- Update: 11/27/11: Thanksgiving has come and gone, but after all this, I'd be remiss not to tell you how our birds actually tasted. They were prepared in two very different ways: The across-the-street members of the turkey crew killed theirs (Stripes) about a week out, and let it rest, guts in and feathers on, in a cooler of ice. We killed our bird (Tires) just a few days before, plucked and eviscerated it, and then let it rest on ice. I'll cut to the chase and tell you that both birds were delicious--really complex flavors and tender, succulent texture. But they really tasted quite different from one another. Stripes was much gamier, and tasted much meatier to me. Tires was buttery and lighter.
I didn't even get a picture of Stripes, since all the meat was gone about a minute after the neighbors brought him over (we had a really big crowd). But here's Tires right after we took him out of the oven:
- But as good as the birds tasted, the really was incredible part was to be able to share our birds with all our friends. I had so many interesting conversations--people came up to me and asked me what the birds were like. Some of them shared stories about wild turkeys they had seen up in the hills or out in the suburbs. Others told me about their own memories of raising (and slaughtering) animals. We got lots of questions, too: How were we feeling about the whole thing? Would we do it again next year?
And I tried to answer honestly. I'm feeling thankful to have had this experience, and deeply moved by my birds' lives. And I'd do it again in a heartbeat.
- UPDATE 11/23/11: And that's a wrap. The turkey is in the bag. Literally. We'll keep it in a cooler of ice till we're ready to cook it. (We do Thanksgiving on Friday.) Cooking (and eating) pictures coming then.
I read the poem "Green Fields" by W.S. Merwin right before the slaughter. Here are the first few lines:
By this part of the century few are left who believe
in the animals for they are not there in the carved parts
of them served on plates and the pleas from the slatted trucks
are sounds of shadows that possess no future
there is still game for the pleasure of killing
and there are pets for the children but the lives that followed
courses of their own other than ours and older
have been migrating before us
Read the rest here.
Meanwhile, the chickens don't quite know what to make of the whole scene. They're awfully quiet. Christoph told them, "See you guys? You better start laying!"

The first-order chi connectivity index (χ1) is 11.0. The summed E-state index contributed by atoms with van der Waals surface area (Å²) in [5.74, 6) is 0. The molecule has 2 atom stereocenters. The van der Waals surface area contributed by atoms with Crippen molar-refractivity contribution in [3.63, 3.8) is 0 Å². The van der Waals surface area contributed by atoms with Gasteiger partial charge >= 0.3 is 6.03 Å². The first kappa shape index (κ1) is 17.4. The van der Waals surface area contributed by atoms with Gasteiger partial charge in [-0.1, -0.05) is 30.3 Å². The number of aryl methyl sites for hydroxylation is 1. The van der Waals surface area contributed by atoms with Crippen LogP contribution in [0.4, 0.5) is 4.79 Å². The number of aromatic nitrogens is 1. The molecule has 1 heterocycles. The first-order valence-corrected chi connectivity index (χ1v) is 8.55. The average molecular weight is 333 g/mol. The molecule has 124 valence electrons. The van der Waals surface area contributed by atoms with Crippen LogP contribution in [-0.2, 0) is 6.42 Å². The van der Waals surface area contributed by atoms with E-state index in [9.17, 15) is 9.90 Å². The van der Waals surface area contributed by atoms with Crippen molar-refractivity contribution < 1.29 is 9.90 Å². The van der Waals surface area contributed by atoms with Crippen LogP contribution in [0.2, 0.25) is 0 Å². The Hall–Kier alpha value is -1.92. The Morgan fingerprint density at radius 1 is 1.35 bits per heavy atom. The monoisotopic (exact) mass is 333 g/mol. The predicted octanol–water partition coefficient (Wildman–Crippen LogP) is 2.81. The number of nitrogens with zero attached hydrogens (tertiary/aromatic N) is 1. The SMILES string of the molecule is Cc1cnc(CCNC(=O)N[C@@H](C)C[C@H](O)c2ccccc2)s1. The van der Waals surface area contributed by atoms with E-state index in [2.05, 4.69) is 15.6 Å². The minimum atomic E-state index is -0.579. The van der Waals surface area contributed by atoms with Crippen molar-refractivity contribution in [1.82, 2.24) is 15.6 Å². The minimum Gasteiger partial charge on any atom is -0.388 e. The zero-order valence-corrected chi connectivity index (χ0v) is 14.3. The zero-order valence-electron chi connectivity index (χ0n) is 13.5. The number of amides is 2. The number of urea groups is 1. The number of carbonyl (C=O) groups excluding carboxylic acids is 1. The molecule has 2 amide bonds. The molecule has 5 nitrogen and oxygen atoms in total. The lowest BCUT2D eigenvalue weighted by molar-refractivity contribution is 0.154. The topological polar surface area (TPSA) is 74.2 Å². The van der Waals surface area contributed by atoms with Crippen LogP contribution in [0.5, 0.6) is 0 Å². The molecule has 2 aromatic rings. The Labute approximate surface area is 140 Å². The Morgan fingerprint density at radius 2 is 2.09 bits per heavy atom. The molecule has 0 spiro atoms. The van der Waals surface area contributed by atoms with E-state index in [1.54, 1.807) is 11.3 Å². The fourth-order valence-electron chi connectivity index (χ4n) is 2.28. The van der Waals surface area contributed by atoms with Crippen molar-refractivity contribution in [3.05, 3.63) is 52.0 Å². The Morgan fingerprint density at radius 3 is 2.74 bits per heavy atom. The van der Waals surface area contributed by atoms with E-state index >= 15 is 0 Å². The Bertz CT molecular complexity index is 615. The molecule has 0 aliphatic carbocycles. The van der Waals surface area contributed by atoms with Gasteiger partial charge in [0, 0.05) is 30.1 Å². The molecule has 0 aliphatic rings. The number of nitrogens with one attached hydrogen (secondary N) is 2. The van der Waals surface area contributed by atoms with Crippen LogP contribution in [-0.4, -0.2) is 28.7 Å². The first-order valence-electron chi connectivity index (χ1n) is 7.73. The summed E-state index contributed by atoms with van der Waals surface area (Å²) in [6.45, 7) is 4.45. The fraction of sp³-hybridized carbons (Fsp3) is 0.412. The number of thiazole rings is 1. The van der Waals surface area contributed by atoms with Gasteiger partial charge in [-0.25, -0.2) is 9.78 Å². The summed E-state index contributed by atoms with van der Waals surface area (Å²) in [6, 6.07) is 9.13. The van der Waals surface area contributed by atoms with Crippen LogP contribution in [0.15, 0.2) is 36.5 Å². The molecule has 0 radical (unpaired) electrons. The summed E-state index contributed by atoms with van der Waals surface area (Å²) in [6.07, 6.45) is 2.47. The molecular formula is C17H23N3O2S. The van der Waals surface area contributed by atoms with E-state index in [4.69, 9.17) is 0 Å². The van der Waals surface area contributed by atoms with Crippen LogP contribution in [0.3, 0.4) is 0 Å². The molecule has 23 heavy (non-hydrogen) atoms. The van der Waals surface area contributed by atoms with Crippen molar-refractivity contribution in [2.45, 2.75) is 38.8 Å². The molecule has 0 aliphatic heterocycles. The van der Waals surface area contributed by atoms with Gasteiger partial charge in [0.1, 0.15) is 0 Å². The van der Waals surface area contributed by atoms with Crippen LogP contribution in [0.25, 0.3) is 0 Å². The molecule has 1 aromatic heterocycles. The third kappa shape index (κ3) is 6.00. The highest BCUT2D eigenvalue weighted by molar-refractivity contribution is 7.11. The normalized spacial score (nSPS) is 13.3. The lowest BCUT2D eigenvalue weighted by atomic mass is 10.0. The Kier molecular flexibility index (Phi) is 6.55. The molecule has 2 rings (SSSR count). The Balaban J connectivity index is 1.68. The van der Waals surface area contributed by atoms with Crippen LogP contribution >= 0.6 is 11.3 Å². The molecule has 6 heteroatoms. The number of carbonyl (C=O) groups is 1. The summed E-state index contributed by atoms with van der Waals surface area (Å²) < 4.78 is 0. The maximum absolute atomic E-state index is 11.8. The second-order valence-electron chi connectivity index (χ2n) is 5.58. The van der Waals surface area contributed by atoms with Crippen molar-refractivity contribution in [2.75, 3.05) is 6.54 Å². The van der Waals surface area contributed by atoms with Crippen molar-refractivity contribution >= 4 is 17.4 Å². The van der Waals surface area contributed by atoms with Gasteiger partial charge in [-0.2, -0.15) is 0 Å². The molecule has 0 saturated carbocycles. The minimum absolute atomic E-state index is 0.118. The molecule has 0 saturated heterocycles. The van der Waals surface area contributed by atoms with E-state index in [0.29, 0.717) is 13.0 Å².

- The evisceration has happened. I'll spare you the photos of the organs, but it's really kind of amazing (and, well, unsettling) how similar turkey guts are to our guts.
- The plucking has begun. This could take a while. Under the showy tail feathers are a layer of fluffy insulation feathers. Lots of them.
- "Maybe now I'll only eat meat that I kill," said Casey.
"Yeah," said Ariel, "the problem with killing all your meat is that it is just so much work."
- So far, this slaughter is much quieter than the last. No neighborhood kids. Just us turkey farmers. One of us held Tires upside down, and another cut her throat. We lowered her into the cone and watched as she bled out. Once she stopped twitching she spread her tail feathers.
- UPDATE 11/23/11: This morning we're going to slaughter turkey #2, Tires. I took this picture a few minutes ago. I'll be blogging as I go. Well, as much as I can, anyway. I'm told that before I got outside she tried to steal Christoph's cigarette.
- We weren't planning to slaughter either of the birds this weekend. But this past Sunday afternoon, the across-the-street members of the turkey crew decided they wanted to try DeWolf's method (see last entry), which meant letting the meat rest as long as possible. So I took a deep breath, gathered up some treats for the turkeys, and let both birds out to run around the yard. We decided to slaughter Stripes, the smaller of the two turkeys:
- As I was feeding the birds some raisins, a neighborhood 7-year-old, whom I'll call John, wandered into the yard. He'd heard that the killing was imminent, and he had a lot of questions. "Did they ever bite you?" "Did you bleed?" "Is that why you're killing them?" We talked about the birds for a while and chased them around the yard.
I guess word had gotten out around the neighborhood, because pretty soon a few more kids showed up. "When are you gonna do it?" Asked one kid on a scooter. "Oooh, don't let him bite me, I'm gonna get him!" squealed another, skittering away from Stripes, who had found some onion greens to nibble on. The kids' mix of fascination and nervousness about what was about to go down was palpable.
And frankly, it was a little too chaotic for my taste. This was not the respectful and poignant scene I had imagined for the last few minutes of Stripes' life.
- But then, one little girl, about 12 I'd guess, shyly sidled up to me as I was trying to keep Stripes calm. I could live with this, I decided. Somber and ceremonial the mood was not. But there was something really touching about watching the kids take it all in. Morbid curiosity was part of the draw for sure. ("This is gonna be sick!") But there was something else, too.
"Those feathers are pretty," said the girl. "What do they feel like?"
"They're soft," I said. "You want to touch them?"
So she gingerly reached out and patted Stripes. "They ARE soft."